Depending on your age, the name Radio Luxembourg may carry a special magic. In my time, it represented the glorious awakening of a teenage culture which introduced us to Elvis, Buddy Holly, Bill Haley and 'The Killer' himself, Jerry Lee Lewis. Radio éireann was still in the grip of 'Ballad-makers' Saturday Night' mentality, and the 'devil's music' got no airtime at all. So 'Luxembourg' was the slot on the dial for music fans with the merest hint of revolution in their souls. A slightly later generation would remember Radio Luxembourg as a forerunner of the radio pirates, made immortal by the weekly 'Top Twenty,' unmissable for tens of millions of 'pop-pickers'.
Then, it seemed for many of us that Radio Luxembourg (founded in 1924) faded from the cultural landscape. But that's not true either. Radio Television Luxembourg (or RTL as it is now) instead became a leading European entertainment network, now filling TV and radio's remorseless appetite for fun and games. The group has 50 TV channels and 29 radio stations in eight European countries, and is in the process of developing new businesses for the digital age. Its licensing and distribution company, FremantleMedia is said to be one of the largest outside the US. It is also listed on the Frankfurt, Brussels and Luxembourg exchanges.
Last year, most of RTL markets performed well, while France and Hungary were 'challenging'. Its German operation, with pay- and free-to-air channels is the group's largest, contributing 40pc to total revenue at €2.3bn, with operating profits of €650m. Interestingly, last year its flagship Channel RTL 1's largest audience was not soaps/game shows, but the Ireland v Germany football match in the European Championship qualifiers. The French Groupe M6 is the company's second largest operation, with revenues of €1.3bn and operating profits of €330m, while its TV stations are second and third in the rankings in France. RTL Nederlands has four channels, with its main station, RTL 4, leading the market. It generates almost €0.5bn in revenues, but profits were flat at €110m. In addition to TV and radio stations, content is a strategic issue for RTL. Fremantle, which handles the worldwide content production side of the business, had revenues of €1.3bn but modest profits of €150m. The business is focused on distribution and licensing, selling to 200 channels in 40 countries.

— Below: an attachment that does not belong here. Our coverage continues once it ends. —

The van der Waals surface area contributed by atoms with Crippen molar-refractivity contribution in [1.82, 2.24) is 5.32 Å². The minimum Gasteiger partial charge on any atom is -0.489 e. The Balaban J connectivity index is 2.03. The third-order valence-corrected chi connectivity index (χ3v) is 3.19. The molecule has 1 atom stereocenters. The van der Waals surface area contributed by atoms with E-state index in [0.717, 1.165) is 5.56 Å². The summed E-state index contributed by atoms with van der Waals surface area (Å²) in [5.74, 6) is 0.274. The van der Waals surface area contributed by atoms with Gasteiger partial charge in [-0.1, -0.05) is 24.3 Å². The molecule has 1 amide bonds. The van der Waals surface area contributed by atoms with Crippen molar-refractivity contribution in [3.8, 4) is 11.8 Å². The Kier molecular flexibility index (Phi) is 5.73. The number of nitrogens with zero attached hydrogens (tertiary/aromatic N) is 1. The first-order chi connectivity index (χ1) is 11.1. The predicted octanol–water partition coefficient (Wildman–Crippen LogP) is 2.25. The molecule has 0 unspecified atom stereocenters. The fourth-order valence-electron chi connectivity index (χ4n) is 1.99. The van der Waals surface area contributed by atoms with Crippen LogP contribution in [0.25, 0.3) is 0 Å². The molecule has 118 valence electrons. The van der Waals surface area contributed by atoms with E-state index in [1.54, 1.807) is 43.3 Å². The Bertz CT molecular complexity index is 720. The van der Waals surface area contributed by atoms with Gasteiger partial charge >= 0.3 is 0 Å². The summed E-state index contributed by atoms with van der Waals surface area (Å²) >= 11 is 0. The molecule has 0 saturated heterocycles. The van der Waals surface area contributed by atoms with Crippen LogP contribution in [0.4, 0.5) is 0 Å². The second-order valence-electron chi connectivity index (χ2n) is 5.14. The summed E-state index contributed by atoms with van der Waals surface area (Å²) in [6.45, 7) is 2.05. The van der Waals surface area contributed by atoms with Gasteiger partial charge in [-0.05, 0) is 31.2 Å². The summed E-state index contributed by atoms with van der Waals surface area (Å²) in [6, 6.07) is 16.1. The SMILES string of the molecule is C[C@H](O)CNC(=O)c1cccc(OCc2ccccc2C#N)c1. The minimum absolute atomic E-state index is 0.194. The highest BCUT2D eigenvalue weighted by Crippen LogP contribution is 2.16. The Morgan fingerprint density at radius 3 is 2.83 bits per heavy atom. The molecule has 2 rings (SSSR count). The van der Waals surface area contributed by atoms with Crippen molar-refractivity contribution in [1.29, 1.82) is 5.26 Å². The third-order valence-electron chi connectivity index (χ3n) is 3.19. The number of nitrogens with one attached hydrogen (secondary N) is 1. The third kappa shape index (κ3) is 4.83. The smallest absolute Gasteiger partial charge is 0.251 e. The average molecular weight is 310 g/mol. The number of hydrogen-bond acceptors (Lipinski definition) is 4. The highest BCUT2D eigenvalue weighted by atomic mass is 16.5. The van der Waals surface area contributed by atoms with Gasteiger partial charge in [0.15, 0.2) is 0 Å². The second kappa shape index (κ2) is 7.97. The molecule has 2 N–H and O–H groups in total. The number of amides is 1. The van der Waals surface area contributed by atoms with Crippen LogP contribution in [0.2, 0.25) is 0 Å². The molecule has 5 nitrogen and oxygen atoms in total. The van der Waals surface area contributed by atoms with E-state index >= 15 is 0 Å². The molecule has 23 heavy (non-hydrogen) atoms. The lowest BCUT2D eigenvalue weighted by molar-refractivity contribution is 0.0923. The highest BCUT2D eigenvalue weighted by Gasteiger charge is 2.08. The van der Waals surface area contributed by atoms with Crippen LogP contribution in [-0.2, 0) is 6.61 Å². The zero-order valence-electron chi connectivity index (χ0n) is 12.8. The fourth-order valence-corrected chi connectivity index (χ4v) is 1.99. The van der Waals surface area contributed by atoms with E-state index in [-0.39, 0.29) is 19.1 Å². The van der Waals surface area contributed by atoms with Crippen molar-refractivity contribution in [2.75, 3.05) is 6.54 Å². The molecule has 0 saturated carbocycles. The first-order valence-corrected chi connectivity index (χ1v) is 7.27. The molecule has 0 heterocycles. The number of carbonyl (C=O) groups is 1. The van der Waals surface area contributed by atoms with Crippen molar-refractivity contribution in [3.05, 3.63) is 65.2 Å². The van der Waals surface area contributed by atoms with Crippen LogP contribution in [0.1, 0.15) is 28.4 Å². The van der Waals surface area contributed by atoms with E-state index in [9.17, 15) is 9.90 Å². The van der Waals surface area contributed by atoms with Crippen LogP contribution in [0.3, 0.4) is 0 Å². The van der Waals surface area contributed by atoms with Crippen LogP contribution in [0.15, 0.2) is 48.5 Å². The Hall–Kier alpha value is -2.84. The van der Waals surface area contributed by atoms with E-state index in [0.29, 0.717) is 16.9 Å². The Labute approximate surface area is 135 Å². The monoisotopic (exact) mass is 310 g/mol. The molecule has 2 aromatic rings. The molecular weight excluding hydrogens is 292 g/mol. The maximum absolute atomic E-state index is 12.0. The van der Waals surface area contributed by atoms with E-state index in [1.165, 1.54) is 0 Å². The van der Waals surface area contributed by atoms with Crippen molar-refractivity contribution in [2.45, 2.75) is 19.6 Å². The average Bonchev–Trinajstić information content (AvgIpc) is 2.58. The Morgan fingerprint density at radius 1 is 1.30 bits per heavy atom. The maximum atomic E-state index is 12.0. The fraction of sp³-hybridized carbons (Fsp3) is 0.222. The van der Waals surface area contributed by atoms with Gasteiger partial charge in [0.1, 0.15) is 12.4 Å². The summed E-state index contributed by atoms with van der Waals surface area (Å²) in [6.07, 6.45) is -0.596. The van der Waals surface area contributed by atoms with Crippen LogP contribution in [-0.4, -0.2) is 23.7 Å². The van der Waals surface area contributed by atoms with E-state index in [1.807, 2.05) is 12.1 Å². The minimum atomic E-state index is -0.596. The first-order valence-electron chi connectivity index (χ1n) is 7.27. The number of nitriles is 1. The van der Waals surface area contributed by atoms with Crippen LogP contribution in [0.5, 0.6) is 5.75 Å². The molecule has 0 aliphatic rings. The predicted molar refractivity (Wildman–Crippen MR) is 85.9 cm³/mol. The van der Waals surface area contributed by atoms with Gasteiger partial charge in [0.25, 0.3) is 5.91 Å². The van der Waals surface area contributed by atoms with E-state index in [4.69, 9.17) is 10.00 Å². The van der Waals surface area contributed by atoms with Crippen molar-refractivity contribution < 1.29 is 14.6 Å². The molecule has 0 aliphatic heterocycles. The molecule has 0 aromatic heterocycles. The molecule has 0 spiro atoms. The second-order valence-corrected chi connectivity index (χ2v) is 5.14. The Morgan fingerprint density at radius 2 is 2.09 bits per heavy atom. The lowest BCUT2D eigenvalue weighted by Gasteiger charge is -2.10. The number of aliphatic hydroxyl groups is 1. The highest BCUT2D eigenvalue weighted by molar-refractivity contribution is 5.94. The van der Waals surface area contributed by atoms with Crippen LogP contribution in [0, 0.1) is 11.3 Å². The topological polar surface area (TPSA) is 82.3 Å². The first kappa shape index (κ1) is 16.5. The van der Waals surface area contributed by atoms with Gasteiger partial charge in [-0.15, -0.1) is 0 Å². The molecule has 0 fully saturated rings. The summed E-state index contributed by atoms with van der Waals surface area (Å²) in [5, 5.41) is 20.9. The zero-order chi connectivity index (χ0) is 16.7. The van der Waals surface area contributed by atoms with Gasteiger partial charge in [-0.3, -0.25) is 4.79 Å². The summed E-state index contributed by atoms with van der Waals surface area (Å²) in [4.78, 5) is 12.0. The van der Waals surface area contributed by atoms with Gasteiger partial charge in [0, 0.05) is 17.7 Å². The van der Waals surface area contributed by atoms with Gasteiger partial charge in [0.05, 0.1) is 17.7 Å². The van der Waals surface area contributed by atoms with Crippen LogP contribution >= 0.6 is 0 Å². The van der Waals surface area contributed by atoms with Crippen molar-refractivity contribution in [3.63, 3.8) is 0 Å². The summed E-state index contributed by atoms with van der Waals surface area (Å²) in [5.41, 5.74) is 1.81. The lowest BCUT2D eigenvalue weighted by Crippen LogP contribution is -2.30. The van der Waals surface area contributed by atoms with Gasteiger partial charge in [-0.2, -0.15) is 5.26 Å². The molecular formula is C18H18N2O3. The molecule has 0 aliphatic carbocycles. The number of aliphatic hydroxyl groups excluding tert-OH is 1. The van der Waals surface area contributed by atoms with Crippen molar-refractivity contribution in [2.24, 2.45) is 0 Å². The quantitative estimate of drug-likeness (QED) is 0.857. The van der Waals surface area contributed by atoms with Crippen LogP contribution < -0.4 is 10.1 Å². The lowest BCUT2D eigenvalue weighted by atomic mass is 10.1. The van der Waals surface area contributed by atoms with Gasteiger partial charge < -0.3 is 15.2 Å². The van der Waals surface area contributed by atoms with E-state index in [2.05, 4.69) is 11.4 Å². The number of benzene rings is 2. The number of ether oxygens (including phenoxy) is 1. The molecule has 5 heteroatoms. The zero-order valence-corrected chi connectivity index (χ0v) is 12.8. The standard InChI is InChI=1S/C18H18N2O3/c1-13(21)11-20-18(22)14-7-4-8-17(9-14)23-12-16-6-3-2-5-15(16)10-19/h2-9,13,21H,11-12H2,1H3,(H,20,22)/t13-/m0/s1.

The company's strong cashflow allows it to combine dividends with an investment programme. The investments include a number of bolt- ons, including a content producer, a YouTube network and a video advertising platform. The content producer, 495 Productions, is a US company specialising in unscripted documentaries for cable networks. If you are watching MTV with teenagers arguing, partying or trading insults, the chances are you are watching a 495 Production reality show. These productions are widely popular, they tell me. At the end of the year, RTL gained full control of the US company, StyleHaul, a leading network on YouTube for fashion beauty and lifestyle, which is streamed to more than 62 countries. Finally, it acquired SpotXchange, a video advertising platform supporting the digital transformation of the group.
In spite of the new world of media, the company still makes most of its money selling 30-second commercials, which is indispensable for advertising and branding. Last year, advertising markets in Europe (except Belgium) were positive, despite mixed economic conditions. Company revenue last year was €5.8bn, operating income €1.3bn and its market cap was €12bn. For investors, the share price is in the low €80s, short of its ten year high of €96 earlier in the year. They are, however, pleased that dividend per share last year was €5.5, representing a yield of 6pc, among the most attractive in Europe. Worth considering.
What, I wonder, would they have said about all this on 'Ballad-makers' Saturday Night'?
Nothing in this section should be taken as a recommendation, either explicit or implicit to buy any of the shares mentioned.